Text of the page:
Aquarium silicone sealant is a silicon and oxygen water-resistant glue that can adhere to most surfaces, especially glass. This clear and flexible material is highly resistant to changes in pressure and other environmental conditions, including weather, sunlight, and temperature. Silicone is applied as a liquidy gel but gradually cures as a secure tacky putty.
For smaller tanks, it usually takes 24 hours for the silicone to cure. For larger tanks, it's best to give as much time as possible for curing to make sure that there are no unfinished areas. The curing process must take place outside of the water and be exposed to oxygen. It is best to perform a watertight test after the curing to make sure that no areas of the tank are lacking aquarium silicone sealant.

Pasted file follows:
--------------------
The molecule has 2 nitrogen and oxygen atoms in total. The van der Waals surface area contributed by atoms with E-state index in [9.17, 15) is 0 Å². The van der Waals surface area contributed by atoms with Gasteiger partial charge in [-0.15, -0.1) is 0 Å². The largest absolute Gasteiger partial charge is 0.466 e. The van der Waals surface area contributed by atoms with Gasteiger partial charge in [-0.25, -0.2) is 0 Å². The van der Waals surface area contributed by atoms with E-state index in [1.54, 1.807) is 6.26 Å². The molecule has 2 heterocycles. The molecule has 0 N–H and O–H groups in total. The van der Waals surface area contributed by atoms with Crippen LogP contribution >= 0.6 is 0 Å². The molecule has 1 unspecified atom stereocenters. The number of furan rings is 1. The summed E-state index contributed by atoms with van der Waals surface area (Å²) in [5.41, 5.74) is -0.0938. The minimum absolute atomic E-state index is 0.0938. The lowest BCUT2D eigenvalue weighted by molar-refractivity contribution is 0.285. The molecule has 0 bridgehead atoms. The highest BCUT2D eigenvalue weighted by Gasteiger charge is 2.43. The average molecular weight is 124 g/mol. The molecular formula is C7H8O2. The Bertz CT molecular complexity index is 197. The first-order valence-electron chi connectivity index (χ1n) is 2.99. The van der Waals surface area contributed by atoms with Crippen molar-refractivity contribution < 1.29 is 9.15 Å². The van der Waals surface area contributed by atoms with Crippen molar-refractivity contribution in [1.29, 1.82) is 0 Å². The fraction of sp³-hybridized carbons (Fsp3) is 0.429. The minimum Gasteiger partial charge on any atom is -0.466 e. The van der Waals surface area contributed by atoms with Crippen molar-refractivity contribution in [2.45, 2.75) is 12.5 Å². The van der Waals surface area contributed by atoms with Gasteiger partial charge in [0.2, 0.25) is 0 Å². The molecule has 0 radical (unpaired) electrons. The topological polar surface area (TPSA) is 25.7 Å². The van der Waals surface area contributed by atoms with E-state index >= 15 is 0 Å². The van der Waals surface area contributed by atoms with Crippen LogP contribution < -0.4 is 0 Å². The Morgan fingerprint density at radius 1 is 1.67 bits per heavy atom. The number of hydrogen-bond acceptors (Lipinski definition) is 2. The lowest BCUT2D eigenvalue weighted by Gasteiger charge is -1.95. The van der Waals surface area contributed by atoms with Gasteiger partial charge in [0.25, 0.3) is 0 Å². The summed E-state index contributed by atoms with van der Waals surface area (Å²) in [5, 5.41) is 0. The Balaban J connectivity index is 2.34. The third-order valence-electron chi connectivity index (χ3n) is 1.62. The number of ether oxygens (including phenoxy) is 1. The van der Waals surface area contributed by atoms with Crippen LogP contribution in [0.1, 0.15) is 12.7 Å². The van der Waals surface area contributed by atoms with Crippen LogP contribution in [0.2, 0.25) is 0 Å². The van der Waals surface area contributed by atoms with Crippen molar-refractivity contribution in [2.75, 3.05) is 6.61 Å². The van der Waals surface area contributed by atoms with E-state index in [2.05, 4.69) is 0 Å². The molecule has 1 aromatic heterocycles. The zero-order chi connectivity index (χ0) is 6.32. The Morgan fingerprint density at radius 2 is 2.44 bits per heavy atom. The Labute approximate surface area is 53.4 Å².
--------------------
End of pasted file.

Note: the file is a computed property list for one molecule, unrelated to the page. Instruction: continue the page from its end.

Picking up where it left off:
How to Apply Aquarium Safe Silicone Sealant?
Before starting the repair, we recommend you check all the seams for secureness. If you drain the tank for one leak, it's smart to check the integrity of the other seals while you're at it.
Remove water to a point well below the line you're fixing. We recommend you remove the fish and completely drain and clean the tank.
Remove the old sealant with a straight razor or another sharp tool. If your fish are still in the tank, avoid dropping silicone residue in the water. Don't pull the silicone bead away unless you're replacing the entire seam.
Clean the joints to remove old stubborn residue from the glass. Consider using mineral spirits to completely remove any residue.
Starting on the inside of the tank, apply your aquarium safe silicone sealant bead into the seam along the joint. Take care to fill any gaps with the sealant.
Repeat application on the outside of the tank, make sure you don't have gaps in the aquarium safe silicone sealant.
Wait for cure time to be achieved before refilling the tank with water.
Fill the tank slowly, while making sure your seam is secure.